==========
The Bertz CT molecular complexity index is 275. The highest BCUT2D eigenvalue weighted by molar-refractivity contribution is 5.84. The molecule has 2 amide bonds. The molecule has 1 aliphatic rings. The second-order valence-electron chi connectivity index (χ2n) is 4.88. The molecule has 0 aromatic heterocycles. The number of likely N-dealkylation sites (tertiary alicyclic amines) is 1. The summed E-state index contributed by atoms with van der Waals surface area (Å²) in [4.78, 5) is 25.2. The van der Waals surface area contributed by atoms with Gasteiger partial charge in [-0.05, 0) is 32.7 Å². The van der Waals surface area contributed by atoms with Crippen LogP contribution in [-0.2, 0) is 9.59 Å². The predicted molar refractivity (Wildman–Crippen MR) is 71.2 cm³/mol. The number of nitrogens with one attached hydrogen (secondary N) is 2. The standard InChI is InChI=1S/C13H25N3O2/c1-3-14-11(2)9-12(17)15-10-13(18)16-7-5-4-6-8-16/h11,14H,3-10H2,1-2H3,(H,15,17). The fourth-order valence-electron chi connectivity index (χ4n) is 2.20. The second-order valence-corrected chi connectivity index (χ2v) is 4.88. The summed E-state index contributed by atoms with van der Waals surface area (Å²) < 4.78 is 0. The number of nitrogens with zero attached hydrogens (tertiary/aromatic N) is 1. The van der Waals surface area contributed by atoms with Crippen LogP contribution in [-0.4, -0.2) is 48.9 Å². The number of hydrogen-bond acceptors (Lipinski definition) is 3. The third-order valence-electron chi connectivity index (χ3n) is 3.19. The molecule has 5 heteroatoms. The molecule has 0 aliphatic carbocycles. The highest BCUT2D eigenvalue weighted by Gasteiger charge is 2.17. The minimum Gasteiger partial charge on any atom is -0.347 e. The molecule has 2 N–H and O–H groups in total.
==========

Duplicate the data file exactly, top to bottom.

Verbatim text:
The Bertz CT molecular complexity index is 275. The highest BCUT2D eigenvalue weighted by molar-refractivity contribution is 5.84. The molecule has 2 amide bonds. The molecule has 1 aliphatic rings. The second-order valence-electron chi connectivity index (χ2n) is 4.88. The molecule has 0 aromatic heterocycles. The number of likely N-dealkylation sites (tertiary alicyclic amines) is 1. The summed E-state index contributed by atoms with van der Waals surface area (Å²) in [4.78, 5) is 25.2. The van der Waals surface area contributed by atoms with Gasteiger partial charge in [-0.05, 0) is 32.7 Å². The van der Waals surface area contributed by atoms with Crippen LogP contribution in [-0.2, 0) is 9.59 Å². The predicted molar refractivity (Wildman–Crippen MR) is 71.2 cm³/mol. The number of nitrogens with one attached hydrogen (secondary N) is 2. The standard InChI is InChI=1S/C13H25N3O2/c1-3-14-11(2)9-12(17)15-10-13(18)16-7-5-4-6-8-16/h11,14H,3-10H2,1-2H3,(H,15,17). The fourth-order valence-electron chi connectivity index (χ4n) is 2.20. The second-order valence-corrected chi connectivity index (χ2v) is 4.88. The summed E-state index contributed by atoms with van der Waals surface area (Å²) < 4.78 is 0. The number of nitrogens with zero attached hydrogens (tertiary/aromatic N) is 1. The van der Waals surface area contributed by atoms with Crippen LogP contribution in [-0.4, -0.2) is 48.9 Å². The number of hydrogen-bond acceptors (Lipinski definition) is 3. The third-order valence-electron chi connectivity index (χ3n) is 3.19. The molecule has 5 heteroatoms. The molecule has 0 aliphatic carbocycles. The highest BCUT2D eigenvalue weighted by Gasteiger charge is 2.17. The minimum Gasteiger partial charge on any atom is -0.347 e. The molecule has 2 N–H and O–H groups in total.